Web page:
Sontag

I have a design published in the new Rowan Magazine! It is a simple triangular shawl or “Sontag” knit up in three tasty shades of Rowan Fine Tweed.

sontagfabric
(shades Wensley, Bedale, and Dent)

The garment is named after Henriette Sontag — a German singer, who brought this kind of shallow, front-crossing shawl to the attention of fashionable Victorians. The OED describes a “Sontag” as “a type of knitted or crocheted jacket or cape, with long ends which are crossed in front of the body and tied behind, worn by women in the second half of the Nineteenth Century.”

henriette

Curiously, I have been unable to find an image of Sontag sporting her signature garment . . .here’s a better representation of a Victorian woman wearing the shawl-style in question:

sontagphoto

Receipts for Sontags (also called “cache coeurs”, or “bosom friends”) are to be found in many women’s magazines from the 1860s onwards. They are, in fact, one of the first styles of shawl to be written up in modern pattern form.

1860+Sontag

But Sontags aren’t just Victorian. Here, for example, is a very similar garment being modelled in the Missoni A/W 2012 collection.

missoni
(I have strong feelings about high Fashion’s use of exceptionally thin models, and, confess to a degree of discomfort about this image.)

Mashing up these Victorian and contemporary influences, I came up with my design. Rather than being worked from side-to-side, my shawl is knit top down. It begins with a garter-tab cast on, and, following a simple stripe sequence, uses paired increases at the centre and outer edges to create a shallow, elongated triangle with front-crossing points. Optional ties can then be added to secure the garment around the waist.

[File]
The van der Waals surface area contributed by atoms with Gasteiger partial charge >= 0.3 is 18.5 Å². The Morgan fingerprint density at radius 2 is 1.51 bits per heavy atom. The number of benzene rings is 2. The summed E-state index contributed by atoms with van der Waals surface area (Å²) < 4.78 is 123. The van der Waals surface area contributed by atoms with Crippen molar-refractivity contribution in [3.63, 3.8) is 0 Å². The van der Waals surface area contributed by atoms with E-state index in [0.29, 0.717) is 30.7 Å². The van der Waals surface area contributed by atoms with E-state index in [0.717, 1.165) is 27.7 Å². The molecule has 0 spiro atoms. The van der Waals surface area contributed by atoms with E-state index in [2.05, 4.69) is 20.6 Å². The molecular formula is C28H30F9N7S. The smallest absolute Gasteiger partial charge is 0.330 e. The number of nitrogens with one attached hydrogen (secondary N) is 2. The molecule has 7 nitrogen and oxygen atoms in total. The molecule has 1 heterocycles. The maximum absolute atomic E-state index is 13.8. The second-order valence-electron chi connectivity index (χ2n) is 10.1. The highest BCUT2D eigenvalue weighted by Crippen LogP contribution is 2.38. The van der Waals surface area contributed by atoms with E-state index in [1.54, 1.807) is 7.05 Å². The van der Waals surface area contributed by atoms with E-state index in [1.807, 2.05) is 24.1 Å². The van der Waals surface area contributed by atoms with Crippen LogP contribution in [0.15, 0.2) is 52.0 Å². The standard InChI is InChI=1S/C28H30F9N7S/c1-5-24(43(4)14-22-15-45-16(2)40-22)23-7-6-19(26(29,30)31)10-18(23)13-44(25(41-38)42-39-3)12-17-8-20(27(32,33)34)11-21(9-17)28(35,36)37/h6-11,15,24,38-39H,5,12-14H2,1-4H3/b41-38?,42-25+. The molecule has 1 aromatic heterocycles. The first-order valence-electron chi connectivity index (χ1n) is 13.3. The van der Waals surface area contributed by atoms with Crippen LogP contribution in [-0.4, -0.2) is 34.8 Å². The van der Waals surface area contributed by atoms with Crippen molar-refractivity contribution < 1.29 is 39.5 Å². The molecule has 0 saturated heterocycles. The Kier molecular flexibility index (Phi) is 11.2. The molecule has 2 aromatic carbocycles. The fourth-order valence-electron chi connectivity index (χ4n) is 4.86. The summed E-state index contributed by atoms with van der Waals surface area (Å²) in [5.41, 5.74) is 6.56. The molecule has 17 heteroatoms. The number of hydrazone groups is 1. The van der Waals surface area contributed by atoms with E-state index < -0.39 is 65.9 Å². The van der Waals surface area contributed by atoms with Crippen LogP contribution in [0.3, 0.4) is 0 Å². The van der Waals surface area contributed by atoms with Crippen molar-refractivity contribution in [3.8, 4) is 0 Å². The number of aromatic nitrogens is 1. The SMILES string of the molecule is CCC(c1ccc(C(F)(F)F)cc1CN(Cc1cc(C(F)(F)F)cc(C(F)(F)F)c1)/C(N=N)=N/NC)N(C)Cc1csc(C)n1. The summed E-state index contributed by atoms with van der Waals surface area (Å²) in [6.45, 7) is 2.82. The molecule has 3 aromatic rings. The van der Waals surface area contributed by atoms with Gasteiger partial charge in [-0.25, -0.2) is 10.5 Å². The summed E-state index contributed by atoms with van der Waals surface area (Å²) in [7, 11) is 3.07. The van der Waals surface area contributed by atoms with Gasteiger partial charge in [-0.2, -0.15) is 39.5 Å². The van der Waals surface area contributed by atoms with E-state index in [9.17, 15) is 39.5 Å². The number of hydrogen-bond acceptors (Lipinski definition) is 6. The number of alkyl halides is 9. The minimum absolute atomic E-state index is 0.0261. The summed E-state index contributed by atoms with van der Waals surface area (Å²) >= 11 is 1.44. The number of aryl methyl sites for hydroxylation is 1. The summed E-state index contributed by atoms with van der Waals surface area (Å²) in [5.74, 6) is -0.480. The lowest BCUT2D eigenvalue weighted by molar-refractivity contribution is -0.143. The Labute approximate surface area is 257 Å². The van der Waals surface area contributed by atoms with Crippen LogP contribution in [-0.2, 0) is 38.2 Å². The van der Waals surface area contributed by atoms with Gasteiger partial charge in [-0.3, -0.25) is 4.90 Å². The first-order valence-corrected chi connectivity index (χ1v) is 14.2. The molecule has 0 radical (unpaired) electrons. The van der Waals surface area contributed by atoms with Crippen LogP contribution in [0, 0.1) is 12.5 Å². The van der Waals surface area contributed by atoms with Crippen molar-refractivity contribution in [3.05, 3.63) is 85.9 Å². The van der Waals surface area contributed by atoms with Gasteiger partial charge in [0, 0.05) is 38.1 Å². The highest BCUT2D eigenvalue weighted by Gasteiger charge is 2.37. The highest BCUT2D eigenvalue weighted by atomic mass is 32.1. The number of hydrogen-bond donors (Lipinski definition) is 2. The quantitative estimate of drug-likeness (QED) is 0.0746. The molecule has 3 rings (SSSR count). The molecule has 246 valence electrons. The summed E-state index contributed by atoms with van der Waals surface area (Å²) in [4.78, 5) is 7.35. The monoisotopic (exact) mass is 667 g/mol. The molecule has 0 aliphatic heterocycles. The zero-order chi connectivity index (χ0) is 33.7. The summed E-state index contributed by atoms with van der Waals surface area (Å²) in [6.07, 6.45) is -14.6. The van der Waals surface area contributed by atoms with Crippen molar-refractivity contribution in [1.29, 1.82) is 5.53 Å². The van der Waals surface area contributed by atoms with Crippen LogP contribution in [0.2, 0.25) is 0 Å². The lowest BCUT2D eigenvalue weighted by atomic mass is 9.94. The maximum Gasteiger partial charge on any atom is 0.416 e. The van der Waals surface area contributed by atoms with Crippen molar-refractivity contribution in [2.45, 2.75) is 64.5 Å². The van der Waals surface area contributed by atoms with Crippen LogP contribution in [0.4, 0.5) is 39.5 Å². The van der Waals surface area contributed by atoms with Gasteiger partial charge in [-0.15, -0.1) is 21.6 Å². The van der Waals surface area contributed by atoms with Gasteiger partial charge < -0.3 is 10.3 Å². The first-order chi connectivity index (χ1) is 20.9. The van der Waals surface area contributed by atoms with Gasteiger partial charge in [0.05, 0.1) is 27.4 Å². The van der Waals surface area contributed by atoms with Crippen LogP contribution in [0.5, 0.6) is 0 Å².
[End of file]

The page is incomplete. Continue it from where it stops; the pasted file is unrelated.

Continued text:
This is the result:

wrap

My Sontag design appears in the magazine’s ‘Folk’ story, under the name ‘Nepal Wrap.’ If you’d like to knit it, Rowan 54 should be hitting shelves (and the doormats of subscribers) very soon!

another feature

The new Rowan Magazine has just come out, and I have a feature in it, exploring the history of mending, darning, and ‘plain work’. I really enjoyed researching and writing this piece, and working on it became quite important to me during some difficult times over the Summer. In many respects, it is a very “me” sort of piece, and I feel rather happy to see it published. Reading my words, and remembering the ideas behind the writing, reminds me that I stayed me even when I did not feel like me at all (if you see what I mean). I can perhaps give you a quick taste of the feature with a few of the images that Rowan did not use:


Margaret Boxall’s darning sampler (1799). © Ackworth School Estates. You can read more about these beautiful samplers in Carol Humphrey’s super book).


“Two women set up a make do and mend exhibition” (1943) (D14646) ©Imperial War Museum (grateful thanks to Eleanor Farrell at the IWM)


Liz kindly agreed to be my darning model. Here are her hands mending a lovely Hopscotch sock (of her own design) using Felix’s darning egg.